JUBA — The United States has accused the government of South Sudan of barring the media from reporting about corruption in the country.
David Renz, U.S. Chargé d’Affaires at the US embassy in Juba said that government security forces have increased censorship and arbitrary arrests; an act which he said has forced many journalists to flee the country for safety.
“The facts on the ground say otherwise. The government actively censors the press. Radio stations are routinely shut down,” Renz said during celebration of World Press Freedom Day in Juba on Friday.
“Journalists are asked not to cover certain topics, including corruption. Journalists have had to flee and go into hiding because they have dared to report the truth. Let me cite just a few examples; I’m sure many of you can cite several others.”
Renz claimed that the government has freely used the powers of the state to act against those it deems a threat.
“No doubt, the government will deny that it censors the press and will object to these benchmarks,” he said.
He alleged that the government doesn’t respect freedom of speech, freedom of assembly, or freedom of the press in the country.
“But the facts speak for themselves. These are not the hallmarks of a country that respects freedom of speech, freedom of assembly, or freedom of the press. This is not a country with open civic space,” he said.
“South Sudan faces momentous decisions about its future. Especially now a free press is needed to report the news and to serve as a platform for the robust exchange of ideas and debate.”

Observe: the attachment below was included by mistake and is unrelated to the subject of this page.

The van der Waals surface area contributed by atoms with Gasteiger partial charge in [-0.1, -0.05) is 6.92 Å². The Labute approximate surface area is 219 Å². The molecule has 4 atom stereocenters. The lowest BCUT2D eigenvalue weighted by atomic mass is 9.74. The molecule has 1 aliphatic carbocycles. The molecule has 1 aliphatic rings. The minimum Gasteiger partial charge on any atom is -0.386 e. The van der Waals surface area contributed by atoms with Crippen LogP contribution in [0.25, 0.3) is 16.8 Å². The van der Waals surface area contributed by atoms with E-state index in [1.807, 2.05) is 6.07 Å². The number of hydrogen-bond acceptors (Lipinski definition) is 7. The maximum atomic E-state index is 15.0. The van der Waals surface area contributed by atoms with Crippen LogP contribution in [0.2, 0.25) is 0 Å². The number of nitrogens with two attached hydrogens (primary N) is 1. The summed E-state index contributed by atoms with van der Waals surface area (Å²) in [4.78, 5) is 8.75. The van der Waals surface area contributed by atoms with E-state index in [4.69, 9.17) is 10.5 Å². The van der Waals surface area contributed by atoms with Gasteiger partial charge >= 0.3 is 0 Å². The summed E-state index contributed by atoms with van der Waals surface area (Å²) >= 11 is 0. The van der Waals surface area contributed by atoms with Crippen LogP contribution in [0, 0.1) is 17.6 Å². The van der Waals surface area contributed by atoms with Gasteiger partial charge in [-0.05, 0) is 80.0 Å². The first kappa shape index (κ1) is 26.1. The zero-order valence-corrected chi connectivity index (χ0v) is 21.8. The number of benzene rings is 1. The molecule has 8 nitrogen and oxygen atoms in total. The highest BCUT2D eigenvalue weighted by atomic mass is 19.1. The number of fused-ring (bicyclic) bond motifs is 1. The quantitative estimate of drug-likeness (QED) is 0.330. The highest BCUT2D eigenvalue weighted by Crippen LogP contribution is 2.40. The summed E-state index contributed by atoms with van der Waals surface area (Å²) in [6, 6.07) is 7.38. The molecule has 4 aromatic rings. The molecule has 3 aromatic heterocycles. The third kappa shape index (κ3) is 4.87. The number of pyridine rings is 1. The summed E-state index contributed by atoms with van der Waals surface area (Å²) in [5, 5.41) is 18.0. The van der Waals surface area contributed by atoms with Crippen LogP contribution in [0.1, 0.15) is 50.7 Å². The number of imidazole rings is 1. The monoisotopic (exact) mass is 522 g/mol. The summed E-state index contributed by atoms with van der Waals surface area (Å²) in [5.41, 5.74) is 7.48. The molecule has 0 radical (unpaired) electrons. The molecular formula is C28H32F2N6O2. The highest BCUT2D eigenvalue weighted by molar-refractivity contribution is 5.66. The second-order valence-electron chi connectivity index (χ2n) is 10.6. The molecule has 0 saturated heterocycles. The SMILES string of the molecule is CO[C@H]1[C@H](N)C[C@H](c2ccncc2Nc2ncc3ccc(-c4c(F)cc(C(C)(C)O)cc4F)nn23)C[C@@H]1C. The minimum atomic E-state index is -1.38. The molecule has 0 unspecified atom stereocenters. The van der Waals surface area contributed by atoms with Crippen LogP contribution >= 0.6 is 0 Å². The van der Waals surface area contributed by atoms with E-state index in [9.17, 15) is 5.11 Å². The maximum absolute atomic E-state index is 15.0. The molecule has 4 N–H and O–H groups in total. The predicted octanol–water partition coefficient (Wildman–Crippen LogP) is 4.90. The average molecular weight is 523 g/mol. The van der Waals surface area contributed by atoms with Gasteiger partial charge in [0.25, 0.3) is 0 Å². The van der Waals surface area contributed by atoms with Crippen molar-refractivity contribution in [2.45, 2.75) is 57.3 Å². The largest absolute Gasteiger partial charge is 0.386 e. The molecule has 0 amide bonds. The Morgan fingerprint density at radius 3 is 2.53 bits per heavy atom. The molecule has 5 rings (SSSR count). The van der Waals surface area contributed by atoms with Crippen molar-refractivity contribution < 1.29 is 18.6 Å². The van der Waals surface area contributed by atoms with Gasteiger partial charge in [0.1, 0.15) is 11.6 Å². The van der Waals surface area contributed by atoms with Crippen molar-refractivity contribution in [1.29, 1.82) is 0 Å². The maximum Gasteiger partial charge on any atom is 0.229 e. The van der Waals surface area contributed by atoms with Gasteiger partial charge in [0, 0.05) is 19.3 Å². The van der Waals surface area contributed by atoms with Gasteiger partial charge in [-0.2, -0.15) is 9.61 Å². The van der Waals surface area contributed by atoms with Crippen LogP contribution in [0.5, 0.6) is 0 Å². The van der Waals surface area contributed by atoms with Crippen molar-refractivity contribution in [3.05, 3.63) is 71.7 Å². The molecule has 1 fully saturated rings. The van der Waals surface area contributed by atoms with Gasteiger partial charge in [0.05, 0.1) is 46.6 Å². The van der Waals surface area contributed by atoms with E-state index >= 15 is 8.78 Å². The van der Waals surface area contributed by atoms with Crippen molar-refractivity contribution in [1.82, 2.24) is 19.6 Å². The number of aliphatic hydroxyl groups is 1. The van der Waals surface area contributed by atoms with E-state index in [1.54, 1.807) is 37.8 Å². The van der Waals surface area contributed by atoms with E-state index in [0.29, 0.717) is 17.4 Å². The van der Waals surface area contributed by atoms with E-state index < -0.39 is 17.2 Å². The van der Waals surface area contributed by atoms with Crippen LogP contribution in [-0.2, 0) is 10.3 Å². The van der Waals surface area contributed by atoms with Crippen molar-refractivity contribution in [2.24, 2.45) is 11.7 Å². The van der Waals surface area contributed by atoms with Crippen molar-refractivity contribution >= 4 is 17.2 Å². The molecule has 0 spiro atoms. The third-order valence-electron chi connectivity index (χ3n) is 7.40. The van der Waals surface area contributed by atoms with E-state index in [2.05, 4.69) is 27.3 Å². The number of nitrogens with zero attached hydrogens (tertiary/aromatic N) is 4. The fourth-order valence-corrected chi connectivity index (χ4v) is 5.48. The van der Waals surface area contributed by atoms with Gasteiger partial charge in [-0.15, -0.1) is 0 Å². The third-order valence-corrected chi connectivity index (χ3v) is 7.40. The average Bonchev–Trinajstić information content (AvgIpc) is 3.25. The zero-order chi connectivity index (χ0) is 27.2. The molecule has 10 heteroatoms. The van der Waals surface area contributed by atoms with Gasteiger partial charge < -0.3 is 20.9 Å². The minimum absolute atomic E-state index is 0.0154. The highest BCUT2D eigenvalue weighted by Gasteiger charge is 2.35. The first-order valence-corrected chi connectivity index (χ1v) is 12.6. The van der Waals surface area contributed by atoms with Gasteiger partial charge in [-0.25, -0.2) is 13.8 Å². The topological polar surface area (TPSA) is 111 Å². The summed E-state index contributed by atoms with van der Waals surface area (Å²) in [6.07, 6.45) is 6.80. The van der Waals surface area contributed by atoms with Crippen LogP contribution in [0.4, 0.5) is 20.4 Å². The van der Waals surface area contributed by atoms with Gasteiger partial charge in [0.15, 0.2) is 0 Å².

He called on the Media Authority to redouble its efforts to ensure journalists can perform their responsibilities in a safe and protected environment.
“Unrestricted dialogue is the only way to forge a national consensus on South Sudan’s future. At this critical point in your history, I call on the Media Authority to redouble its efforts to ensure journalists can perform their responsibilities in a safe, protected environment,” he said.
“I urge all sectors of society to support the nation’s media organizations in their struggles against censorship, intimidation, unlawful arrests, and extralegal suspension of independent radio stations.”
On March 3, 2022, a journalist with Eye Radio was kidnapped by unidentified gunmen in the capital Juba.
On February 22, eight journalists were detained for covering a press conference at the parliament that opposition members of parliament had invited them to attend.
Government security personnel continue to remove dozens of articles from the press media houses in Juba.